Flight from London raised terror fears
About 150 passengers aboard a flight from London got a taste of what a “heightened state of alert” really means when they were held on their airplane at Pittsburgh International Airport for more than an hour Thursday for what turned out to be graffiti in one of the plane’s restrooms.
At some point on US Airways’ Flight 941 from London’s Gatwick Airport, someone discovered what he thought was Arabic writing scrawled in one of the plane’s lavatories, said Ann Davis, spokeswoman for the federal Transportation Security Administration.
The flight landed at Pittsburgh International — its scheduled destination — about 4 p.m., at which point FBI, Immigration and Customs Enforcement officials boarded the plane to investigate the writing and interview passengers, Davis said.
US Airways spokeswoman Amy Kudwa said the writing was not Arabic and turned out to be unintelligible graffiti.
“It was nonsense,” she said of the writing.
All passengers were allowed to leave the plane around 5:30 p.m., Davis said.
Airplane restrooms have been the subject of extra scrutiny — particularly on transatlantic flights — for months. A leaked FBI memo said suicide terrorists were plotting to smuggle “ready to build” bomb kits past airport security and assemble the explosives in airplane restrooms, the Washington Times reported in January.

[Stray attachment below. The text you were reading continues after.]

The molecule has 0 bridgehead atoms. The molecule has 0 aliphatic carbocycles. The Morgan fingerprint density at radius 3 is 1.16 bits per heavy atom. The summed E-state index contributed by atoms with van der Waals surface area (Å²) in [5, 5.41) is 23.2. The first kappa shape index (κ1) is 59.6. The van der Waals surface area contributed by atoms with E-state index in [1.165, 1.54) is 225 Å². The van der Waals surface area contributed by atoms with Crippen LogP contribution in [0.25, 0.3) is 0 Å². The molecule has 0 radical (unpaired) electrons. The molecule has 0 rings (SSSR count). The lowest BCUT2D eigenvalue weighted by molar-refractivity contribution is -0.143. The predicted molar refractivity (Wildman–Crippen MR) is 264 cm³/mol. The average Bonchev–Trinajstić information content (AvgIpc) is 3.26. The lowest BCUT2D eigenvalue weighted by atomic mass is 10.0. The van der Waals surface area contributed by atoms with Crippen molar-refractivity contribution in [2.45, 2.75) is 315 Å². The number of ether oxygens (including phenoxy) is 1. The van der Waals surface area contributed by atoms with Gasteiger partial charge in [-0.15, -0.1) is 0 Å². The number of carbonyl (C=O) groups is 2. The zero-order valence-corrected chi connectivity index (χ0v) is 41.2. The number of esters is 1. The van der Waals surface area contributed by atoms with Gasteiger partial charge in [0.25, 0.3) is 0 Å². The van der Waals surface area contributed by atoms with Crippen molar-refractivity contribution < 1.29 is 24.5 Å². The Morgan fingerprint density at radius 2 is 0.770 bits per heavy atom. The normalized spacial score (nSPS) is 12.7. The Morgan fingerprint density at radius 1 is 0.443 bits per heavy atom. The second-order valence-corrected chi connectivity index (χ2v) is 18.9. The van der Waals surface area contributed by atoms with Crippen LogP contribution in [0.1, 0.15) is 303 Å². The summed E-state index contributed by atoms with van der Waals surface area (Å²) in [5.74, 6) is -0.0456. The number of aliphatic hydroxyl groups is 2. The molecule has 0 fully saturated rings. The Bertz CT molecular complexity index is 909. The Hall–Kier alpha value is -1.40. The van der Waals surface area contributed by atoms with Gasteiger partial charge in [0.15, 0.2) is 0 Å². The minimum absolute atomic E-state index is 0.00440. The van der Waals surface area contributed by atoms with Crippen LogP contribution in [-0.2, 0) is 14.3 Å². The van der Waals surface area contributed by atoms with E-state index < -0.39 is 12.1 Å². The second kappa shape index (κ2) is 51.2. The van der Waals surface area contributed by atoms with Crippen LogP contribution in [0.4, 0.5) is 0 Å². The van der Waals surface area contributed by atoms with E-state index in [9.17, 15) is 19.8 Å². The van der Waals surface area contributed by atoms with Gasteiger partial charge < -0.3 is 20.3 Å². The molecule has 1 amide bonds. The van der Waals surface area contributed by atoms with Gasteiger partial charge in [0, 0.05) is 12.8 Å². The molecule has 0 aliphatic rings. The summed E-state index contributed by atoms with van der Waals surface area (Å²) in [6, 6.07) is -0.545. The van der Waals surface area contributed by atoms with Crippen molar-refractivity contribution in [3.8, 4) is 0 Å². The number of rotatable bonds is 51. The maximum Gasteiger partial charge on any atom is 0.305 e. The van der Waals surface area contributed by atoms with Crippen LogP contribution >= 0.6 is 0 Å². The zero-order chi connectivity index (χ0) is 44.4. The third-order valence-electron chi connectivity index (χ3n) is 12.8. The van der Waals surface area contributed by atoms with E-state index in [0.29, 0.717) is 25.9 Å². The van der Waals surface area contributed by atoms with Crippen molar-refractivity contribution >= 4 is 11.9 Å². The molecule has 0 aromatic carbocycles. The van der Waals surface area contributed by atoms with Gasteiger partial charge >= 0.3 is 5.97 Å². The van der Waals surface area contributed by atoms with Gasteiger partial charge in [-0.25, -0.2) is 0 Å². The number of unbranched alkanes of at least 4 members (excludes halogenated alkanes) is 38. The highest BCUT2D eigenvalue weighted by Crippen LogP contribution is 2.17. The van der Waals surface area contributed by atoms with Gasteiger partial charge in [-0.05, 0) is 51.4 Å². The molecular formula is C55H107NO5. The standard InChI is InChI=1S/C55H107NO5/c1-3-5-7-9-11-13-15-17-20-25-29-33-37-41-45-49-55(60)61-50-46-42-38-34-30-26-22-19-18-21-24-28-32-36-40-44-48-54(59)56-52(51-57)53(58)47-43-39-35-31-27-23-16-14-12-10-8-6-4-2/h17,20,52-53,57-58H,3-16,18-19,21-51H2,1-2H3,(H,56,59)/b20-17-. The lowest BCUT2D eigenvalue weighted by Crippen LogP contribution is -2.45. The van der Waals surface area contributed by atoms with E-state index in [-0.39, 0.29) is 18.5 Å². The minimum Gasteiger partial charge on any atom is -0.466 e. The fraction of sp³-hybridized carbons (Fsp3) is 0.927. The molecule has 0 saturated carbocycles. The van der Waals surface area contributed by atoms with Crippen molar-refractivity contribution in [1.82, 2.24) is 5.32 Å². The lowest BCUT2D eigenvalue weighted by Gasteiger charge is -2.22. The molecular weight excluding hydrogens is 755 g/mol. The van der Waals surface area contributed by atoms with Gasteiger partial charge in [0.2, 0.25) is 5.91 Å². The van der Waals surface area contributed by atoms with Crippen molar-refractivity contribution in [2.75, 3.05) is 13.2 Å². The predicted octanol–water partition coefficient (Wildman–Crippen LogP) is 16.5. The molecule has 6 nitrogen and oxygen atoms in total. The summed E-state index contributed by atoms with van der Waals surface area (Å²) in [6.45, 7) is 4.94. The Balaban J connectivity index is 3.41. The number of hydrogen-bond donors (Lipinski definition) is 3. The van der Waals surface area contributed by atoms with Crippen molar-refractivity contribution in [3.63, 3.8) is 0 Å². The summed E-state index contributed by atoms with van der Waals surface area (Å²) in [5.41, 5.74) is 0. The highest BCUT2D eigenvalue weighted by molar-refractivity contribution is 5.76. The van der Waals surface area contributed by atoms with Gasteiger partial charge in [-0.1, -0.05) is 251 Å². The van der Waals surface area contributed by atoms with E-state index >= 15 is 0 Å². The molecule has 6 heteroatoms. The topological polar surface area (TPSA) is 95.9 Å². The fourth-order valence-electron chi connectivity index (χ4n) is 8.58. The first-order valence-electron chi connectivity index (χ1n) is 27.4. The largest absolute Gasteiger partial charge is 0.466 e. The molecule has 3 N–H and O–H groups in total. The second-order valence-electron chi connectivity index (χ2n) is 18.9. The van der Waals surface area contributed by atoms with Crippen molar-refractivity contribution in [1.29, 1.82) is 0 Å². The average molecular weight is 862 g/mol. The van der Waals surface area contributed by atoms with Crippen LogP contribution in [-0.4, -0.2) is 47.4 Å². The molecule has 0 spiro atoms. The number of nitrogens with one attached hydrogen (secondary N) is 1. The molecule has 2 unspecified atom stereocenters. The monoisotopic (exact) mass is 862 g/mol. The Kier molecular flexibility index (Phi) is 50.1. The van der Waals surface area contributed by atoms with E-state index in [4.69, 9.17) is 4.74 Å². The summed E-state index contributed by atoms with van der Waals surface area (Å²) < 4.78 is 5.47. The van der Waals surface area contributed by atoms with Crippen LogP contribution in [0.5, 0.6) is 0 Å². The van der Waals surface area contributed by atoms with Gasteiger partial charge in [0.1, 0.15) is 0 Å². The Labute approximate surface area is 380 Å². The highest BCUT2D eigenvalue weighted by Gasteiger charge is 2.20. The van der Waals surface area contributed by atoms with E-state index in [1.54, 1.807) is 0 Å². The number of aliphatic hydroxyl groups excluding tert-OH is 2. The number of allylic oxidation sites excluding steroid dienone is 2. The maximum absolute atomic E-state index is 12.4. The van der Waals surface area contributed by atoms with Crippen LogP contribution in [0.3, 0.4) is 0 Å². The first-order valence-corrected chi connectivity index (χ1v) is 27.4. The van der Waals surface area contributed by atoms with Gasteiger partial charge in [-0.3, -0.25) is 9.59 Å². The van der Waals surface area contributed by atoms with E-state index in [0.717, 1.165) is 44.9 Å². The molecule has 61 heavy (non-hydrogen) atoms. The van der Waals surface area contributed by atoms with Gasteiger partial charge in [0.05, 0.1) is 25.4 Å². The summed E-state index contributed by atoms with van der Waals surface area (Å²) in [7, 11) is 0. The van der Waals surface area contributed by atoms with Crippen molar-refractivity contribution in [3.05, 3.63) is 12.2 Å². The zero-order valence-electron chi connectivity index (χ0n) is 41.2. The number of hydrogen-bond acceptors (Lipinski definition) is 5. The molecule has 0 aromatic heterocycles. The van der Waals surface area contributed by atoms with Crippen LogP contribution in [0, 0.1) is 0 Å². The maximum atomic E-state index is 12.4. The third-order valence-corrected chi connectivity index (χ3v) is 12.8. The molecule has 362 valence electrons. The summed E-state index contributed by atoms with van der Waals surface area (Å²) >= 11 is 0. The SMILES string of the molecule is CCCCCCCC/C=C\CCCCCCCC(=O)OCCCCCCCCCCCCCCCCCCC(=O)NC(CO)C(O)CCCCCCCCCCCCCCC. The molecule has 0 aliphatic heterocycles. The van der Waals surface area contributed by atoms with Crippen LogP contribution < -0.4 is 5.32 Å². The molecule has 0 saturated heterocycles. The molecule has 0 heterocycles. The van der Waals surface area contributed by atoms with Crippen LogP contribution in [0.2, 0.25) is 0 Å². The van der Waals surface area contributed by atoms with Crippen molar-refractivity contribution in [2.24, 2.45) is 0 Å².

Passengers are not supposed to congregate in groups on airliners, according to a government advisory issued in December.
Those concerns were rekindled last month following a writer’s account of the odd actions of 14 Middle Eastern men aboard a Detroit-to-Los Angeles flight.
Traveling together on the Northwest flight, the men lingered near the restroom, congregated in the aisles and signaled one another during the trip, according to the account. Passengers and the crew feared the men planned a hijacking, said the writer, Annie Jacobsen.
The men were met by agents of the FBI, the Los Angeles Police Department and the Transportation Security Administration when Flight 327 landed on June 29.
Government officials confirmed Jacobsen’s account of the flight and the arrival scene. But they said none of the men posed a threat. In fact, they were members of a backup band for a singer, Nour Mehanna, who is described as “the Syrian Wayne Newton,” and were heading to a show near San Diego.
However, the online story created a furor.
Jacobsen was interviewed on network television and by newspapers. She received dozens of e-mails from flight attendants and pilots who said they had experienced similar incidents. Members of Congress asked Homeland Security Department and FBI officials to brief their staffs about the incident.
In Pittsburgh, FBI Special Agent Jeff Killeen described yesterday’s incident as “no big deal.”
“Somebody reported some suspicious activity,” he said. ” We responded and checked it out. There was no terrorism.”